Trump power grab imperils democracy
Melvin B. Miller | 8/10/2017, 6 a.m.
There is an oft-repeated adage that no one is above the law. American citizens believe that this principle helps to sustain the nation’s concept of democracy. However, everyone knows that the wealthy and powerful enjoy a quality of justice that is unavailable to others. Neither the poor nor the middle class can afford the services of high-priced lawyers. And blacks, even when well-represented, have to endure the hazards of racial discrimination in the criminal justice system. Nonetheless, most people still profess a commitment to equal justice and the importance of abiding by the legal rules but Donald Trump seems to reject those niceties.
Democracies collapse when the president or premier appropriates extensive political powers. America’s Founding Fathers understood this, so they approved a constitution that divided the powers of government into three branches: the executive, legislative and the judiciary. While the president manages the operation of the government, he or she is bound by the programs and regulations established by Congress as well as the procedures and legal opinions established by the federal courts.
There is not always a lucid demarcation between the branches of government. It is clear that the president nominates candidates as judges to the federal courts that must then be appointed by the “advice and consent” of the Senate. However, the president has no authority to remove a judge whose opinions he does not approve. Such restriction does not apply to members of the president’s cabinet, whose appointments have been sanctioned by the Senate. They serve at the will of the president.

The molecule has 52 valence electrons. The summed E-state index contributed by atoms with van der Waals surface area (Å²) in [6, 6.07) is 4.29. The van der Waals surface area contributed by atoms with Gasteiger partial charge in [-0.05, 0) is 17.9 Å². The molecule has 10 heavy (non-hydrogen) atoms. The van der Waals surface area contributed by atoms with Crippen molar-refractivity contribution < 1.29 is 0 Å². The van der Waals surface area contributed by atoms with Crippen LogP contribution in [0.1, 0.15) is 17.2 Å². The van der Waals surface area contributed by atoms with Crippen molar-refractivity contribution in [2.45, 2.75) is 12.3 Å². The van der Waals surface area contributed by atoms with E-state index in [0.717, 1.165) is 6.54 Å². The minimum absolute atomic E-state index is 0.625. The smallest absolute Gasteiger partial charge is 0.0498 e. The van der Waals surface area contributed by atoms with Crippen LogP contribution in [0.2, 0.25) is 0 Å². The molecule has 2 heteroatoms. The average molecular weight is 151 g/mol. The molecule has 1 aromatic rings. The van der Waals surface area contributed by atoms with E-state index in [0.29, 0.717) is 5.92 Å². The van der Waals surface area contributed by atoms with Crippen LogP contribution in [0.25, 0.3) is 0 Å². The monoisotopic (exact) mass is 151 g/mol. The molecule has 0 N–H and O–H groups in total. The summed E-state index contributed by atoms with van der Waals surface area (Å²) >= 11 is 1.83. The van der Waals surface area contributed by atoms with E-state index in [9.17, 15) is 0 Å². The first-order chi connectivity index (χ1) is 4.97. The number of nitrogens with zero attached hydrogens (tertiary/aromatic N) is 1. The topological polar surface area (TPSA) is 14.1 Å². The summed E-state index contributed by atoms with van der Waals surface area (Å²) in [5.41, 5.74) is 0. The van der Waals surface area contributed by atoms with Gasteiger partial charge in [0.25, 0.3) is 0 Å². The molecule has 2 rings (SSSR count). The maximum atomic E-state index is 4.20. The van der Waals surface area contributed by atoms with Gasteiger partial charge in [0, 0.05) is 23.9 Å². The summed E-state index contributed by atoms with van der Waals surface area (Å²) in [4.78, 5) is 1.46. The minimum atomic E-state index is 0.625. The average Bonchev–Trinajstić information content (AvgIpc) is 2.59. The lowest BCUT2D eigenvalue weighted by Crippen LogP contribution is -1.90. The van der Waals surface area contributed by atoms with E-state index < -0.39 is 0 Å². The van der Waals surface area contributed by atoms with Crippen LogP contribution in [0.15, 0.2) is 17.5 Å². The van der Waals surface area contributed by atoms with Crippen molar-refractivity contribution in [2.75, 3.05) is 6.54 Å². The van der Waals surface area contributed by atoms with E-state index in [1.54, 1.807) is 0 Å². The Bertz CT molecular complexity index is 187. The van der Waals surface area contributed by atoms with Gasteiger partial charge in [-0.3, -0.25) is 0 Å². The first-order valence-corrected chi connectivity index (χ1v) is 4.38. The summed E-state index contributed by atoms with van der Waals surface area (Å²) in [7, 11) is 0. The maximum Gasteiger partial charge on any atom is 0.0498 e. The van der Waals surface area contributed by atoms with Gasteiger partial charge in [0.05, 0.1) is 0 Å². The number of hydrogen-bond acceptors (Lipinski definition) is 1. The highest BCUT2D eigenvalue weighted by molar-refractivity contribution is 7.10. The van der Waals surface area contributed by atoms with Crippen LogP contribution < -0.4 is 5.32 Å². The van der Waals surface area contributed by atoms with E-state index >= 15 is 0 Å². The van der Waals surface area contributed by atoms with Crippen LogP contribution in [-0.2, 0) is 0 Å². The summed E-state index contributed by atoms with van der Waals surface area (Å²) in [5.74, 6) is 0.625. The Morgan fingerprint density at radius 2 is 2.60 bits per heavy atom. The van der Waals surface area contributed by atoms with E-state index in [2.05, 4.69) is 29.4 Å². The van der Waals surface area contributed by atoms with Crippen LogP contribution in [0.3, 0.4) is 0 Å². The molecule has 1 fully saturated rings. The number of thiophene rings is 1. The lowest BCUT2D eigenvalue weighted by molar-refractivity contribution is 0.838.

Trump can fire his Attorney General Jeff Sessions but that would not solve his problem. Trump is furious that Sessions has recused himself from the department’s investigation of Russia’s tampering with the 2016 election for U.S. president. As required by law, Sessions withdrew because of his personal contacts with Russian officials under investigation when he was involved in the Republican political campaign.
Trump’s behavior over his alleged involvement with Russian tampering with the election creates a belief that he might have been guilty of some impropriety. Trump fired James B. Comey, the former director of the FBI, because of his refusal to terminate the investigation of the relationship of Trump’s campaign with the Russian government. Trump did this even though the FBI director has a 10-year employment contract to allay presidential interference in the agency’s work.
Sessions’ deputy Rod J. Rosenstein then stepped up and appointed Robert S. Mueller III to conduct the investigation. Mueller is so well respected by both parties that Trump will find it difficult to generate the political clout to restrict the scope of Mueller’s investigation. He is protected by the Justice Department regulations which will allow him to be removed from office only for good cause such as misconduct.
This intrigue at the White House might seem to be beyond the concern of the average voter, but indeed it is not. There is definitely a move to expand the powers of the president beyond the normal limits of our democracy. Voters should not be indifferent about the ability of a president to oppress racial minorities more readily.
Watchfulness and readiness will again be required of those determined to preserve the spirit of democracy, no matter what.